And I can only talk to one swimmer at a time, so it’s not particularly efficient.


AND swimmers learn best by feeling skills, not verbal instructions.


Swimmers need to FEEL what they need to do, as opposed to being TOLD what they need to do.


I didn’t do that.


Solution #1 Help Swimmers Find THEIR Best Skills


Because swimmers come in all shapes and sizes, it’s difficult to know exactly how they should swim.


You can’t know the perfect head position or the perfect arm angles.


However, you can help them understand the principles and give them opportunities to find solutions.


Swimmers need to move water backwards and they need to swim with as little resistance as possible.

Different tasks can help them figure out how to move water and stay streamlined, without having to prescribe specific positions.


Having swimming use tennis balls, parachutes, and stroke counts is going to teach them more about creating propulsion then telling them exactly how to set up their catch.


You get individuality without instruction, and you get better outcomes.


Solution #2 Have A Plan


Just like having a training plan, I started creating a skill development plan.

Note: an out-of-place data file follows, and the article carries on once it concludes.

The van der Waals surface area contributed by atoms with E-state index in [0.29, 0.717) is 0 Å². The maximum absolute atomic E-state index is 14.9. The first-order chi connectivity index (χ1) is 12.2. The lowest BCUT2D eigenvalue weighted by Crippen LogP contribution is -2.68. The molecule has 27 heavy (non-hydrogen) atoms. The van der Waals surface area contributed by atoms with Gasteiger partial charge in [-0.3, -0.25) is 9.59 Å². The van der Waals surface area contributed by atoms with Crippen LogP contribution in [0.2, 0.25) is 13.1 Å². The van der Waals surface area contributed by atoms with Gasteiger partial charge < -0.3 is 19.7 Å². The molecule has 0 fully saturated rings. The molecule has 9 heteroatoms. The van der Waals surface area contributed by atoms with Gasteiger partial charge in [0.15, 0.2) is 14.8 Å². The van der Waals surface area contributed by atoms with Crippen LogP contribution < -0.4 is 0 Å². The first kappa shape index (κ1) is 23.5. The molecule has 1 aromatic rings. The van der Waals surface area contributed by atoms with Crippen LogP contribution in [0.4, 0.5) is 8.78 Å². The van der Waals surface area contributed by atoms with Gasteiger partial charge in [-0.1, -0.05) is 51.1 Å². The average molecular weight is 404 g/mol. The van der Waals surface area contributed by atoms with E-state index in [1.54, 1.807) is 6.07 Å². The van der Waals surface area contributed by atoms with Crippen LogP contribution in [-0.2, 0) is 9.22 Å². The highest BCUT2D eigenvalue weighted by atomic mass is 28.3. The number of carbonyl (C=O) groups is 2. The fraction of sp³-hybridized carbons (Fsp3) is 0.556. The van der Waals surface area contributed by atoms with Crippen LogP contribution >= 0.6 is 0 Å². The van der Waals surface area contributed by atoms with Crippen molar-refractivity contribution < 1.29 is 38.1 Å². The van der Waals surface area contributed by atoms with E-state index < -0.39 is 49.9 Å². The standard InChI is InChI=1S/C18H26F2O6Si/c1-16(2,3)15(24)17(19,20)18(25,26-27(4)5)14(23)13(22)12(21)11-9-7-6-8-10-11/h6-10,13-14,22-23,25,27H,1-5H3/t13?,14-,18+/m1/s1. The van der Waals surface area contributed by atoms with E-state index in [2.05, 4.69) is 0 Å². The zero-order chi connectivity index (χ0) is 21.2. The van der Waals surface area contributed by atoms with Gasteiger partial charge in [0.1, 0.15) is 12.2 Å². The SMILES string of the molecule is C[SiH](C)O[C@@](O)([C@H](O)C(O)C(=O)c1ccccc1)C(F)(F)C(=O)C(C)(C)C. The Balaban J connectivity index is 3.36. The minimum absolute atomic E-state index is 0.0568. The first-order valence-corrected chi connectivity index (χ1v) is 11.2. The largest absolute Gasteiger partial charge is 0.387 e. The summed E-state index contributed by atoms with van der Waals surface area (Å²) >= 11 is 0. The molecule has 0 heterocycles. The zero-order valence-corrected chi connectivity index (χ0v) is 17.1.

I identified which skills I wanted to improve, I identified how I was going to improve those skills, and how I was going to challenge those skills over time.

And just like with a solid training plan, things started to change. 


While plans don’t have to be perfect, having one makes it’s a lot easier to navigate progress over time.


Solution #3 Integrate Skill Development And Training


Beyond having a skill development plan, I designed skills and training into the same workouts.


Every set has a skill development goal and a training goal, and they work together.


And they improve over together over time.


When skills and fitness are developed in tandem, swimmers develop the ability to execute their skills in tough situations.


They can swim well at speed, they can swim well over distance, and they can swim well with fatigue.


Just like they need to do in races.


Next Steps:


Skills can improve with the right approach.


  1. Uses task that help swimmers find their best skills.  Which ones can do the teaching for you?

  2. Having a skill development plan.  Which skills are you going to focus on, and how are you going to improve them over time?

  3. Write workouts that challenge swimmers’ skills AND their physiology.  Work to develop both and you’ll get both.


By implementing these simple solutions, you’ll start seeing skill change consistently and reliably.


If you’re looking to make this even easier, and you want to know which skills are the most important for helping swimmers go fast, I lay it all out in Stroke Fundamentals


Just as importantly, I show you which strategies are most effective for developing skills.


If you want to improve your swimmers’ skills, consider grabbing a copy here.